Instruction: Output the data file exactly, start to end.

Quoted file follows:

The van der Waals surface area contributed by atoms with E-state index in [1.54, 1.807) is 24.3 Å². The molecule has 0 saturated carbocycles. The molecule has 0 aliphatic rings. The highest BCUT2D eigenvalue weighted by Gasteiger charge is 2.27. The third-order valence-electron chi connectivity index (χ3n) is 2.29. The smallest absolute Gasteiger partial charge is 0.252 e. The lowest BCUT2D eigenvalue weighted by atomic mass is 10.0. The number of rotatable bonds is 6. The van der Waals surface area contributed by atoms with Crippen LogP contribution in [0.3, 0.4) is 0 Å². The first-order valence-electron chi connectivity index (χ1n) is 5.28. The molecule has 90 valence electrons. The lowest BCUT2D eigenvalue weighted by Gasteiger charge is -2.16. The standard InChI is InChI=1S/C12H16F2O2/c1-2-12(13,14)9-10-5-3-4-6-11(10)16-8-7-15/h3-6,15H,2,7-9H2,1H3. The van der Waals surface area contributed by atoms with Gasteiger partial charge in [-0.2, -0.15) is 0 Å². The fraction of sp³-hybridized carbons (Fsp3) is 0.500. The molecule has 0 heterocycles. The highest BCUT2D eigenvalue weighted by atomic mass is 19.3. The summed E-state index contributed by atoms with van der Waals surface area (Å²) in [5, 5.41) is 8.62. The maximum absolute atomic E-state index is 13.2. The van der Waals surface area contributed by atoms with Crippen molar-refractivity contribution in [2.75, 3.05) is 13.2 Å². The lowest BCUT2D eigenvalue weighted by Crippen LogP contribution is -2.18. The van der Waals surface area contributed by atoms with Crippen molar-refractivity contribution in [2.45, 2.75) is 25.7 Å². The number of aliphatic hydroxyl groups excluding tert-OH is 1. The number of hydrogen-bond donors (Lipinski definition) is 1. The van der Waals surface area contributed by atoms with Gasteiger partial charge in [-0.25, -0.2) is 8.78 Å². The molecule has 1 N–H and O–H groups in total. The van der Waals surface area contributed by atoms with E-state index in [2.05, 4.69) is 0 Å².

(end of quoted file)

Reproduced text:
The van der Waals surface area contributed by atoms with E-state index in [1.54, 1.807) is 24.3 Å². The molecule has 0 saturated carbocycles. The molecule has 0 aliphatic rings. The highest BCUT2D eigenvalue weighted by Gasteiger charge is 2.27. The third-order valence-electron chi connectivity index (χ3n) is 2.29. The smallest absolute Gasteiger partial charge is 0.252 e. The lowest BCUT2D eigenvalue weighted by atomic mass is 10.0. The number of rotatable bonds is 6. The van der Waals surface area contributed by atoms with Crippen LogP contribution in [0.3, 0.4) is 0 Å². The first-order valence-electron chi connectivity index (χ1n) is 5.28. The molecule has 90 valence electrons. The lowest BCUT2D eigenvalue weighted by Gasteiger charge is -2.16. The standard InChI is InChI=1S/C12H16F2O2/c1-2-12(13,14)9-10-5-3-4-6-11(10)16-8-7-15/h3-6,15H,2,7-9H2,1H3. The van der Waals surface area contributed by atoms with Gasteiger partial charge in [-0.2, -0.15) is 0 Å². The fraction of sp³-hybridized carbons (Fsp3) is 0.500. The molecule has 0 heterocycles. The highest BCUT2D eigenvalue weighted by atomic mass is 19.3. The summed E-state index contributed by atoms with van der Waals surface area (Å²) in [5, 5.41) is 8.62. The maximum absolute atomic E-state index is 13.2. The van der Waals surface area contributed by atoms with Crippen molar-refractivity contribution in [2.75, 3.05) is 13.2 Å². The lowest BCUT2D eigenvalue weighted by Crippen LogP contribution is -2.18. The van der Waals surface area contributed by atoms with Crippen molar-refractivity contribution in [2.45, 2.75) is 25.7 Å². The number of aliphatic hydroxyl groups excluding tert-OH is 1. The number of hydrogen-bond donors (Lipinski definition) is 1. The van der Waals surface area contributed by atoms with Gasteiger partial charge in [-0.25, -0.2) is 8.78 Å². The molecule has 1 N–H and O–H groups in total. The van der Waals surface area contributed by atoms with E-state index in [2.05, 4.69) is 0 Å².